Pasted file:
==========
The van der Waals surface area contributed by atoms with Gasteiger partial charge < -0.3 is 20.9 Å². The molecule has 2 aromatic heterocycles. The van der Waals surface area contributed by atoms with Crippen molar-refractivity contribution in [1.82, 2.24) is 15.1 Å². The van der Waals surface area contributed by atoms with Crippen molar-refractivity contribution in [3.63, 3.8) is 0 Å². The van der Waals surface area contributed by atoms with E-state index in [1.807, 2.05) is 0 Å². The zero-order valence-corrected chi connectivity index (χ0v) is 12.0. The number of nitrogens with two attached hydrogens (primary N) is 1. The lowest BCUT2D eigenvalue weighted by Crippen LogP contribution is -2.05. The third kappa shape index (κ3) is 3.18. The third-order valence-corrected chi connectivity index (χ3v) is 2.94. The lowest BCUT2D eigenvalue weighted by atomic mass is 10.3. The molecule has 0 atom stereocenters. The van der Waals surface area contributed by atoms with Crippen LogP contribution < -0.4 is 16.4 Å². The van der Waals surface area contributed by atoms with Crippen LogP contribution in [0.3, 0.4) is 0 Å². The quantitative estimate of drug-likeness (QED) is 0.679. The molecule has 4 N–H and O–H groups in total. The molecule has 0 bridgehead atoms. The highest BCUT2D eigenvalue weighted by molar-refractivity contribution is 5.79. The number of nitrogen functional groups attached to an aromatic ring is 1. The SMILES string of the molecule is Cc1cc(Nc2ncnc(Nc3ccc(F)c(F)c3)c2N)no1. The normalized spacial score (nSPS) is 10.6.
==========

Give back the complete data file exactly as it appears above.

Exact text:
The van der Waals surface area contributed by atoms with Gasteiger partial charge < -0.3 is 20.9 Å². The molecule has 2 aromatic heterocycles. The van der Waals surface area contributed by atoms with Crippen molar-refractivity contribution in [1.82, 2.24) is 15.1 Å². The van der Waals surface area contributed by atoms with Crippen molar-refractivity contribution in [3.63, 3.8) is 0 Å². The van der Waals surface area contributed by atoms with E-state index in [1.807, 2.05) is 0 Å². The zero-order valence-corrected chi connectivity index (χ0v) is 12.0. The number of nitrogens with two attached hydrogens (primary N) is 1. The lowest BCUT2D eigenvalue weighted by Crippen LogP contribution is -2.05. The third kappa shape index (κ3) is 3.18. The third-order valence-corrected chi connectivity index (χ3v) is 2.94. The lowest BCUT2D eigenvalue weighted by atomic mass is 10.3. The molecule has 0 atom stereocenters. The van der Waals surface area contributed by atoms with Crippen LogP contribution < -0.4 is 16.4 Å². The van der Waals surface area contributed by atoms with Crippen LogP contribution in [0.3, 0.4) is 0 Å². The quantitative estimate of drug-likeness (QED) is 0.679. The molecule has 4 N–H and O–H groups in total. The molecule has 0 bridgehead atoms. The highest BCUT2D eigenvalue weighted by molar-refractivity contribution is 5.79. The number of nitrogen functional groups attached to an aromatic ring is 1. The SMILES string of the molecule is Cc1cc(Nc2ncnc(Nc3ccc(F)c(F)c3)c2N)no1. The normalized spacial score (nSPS) is 10.6.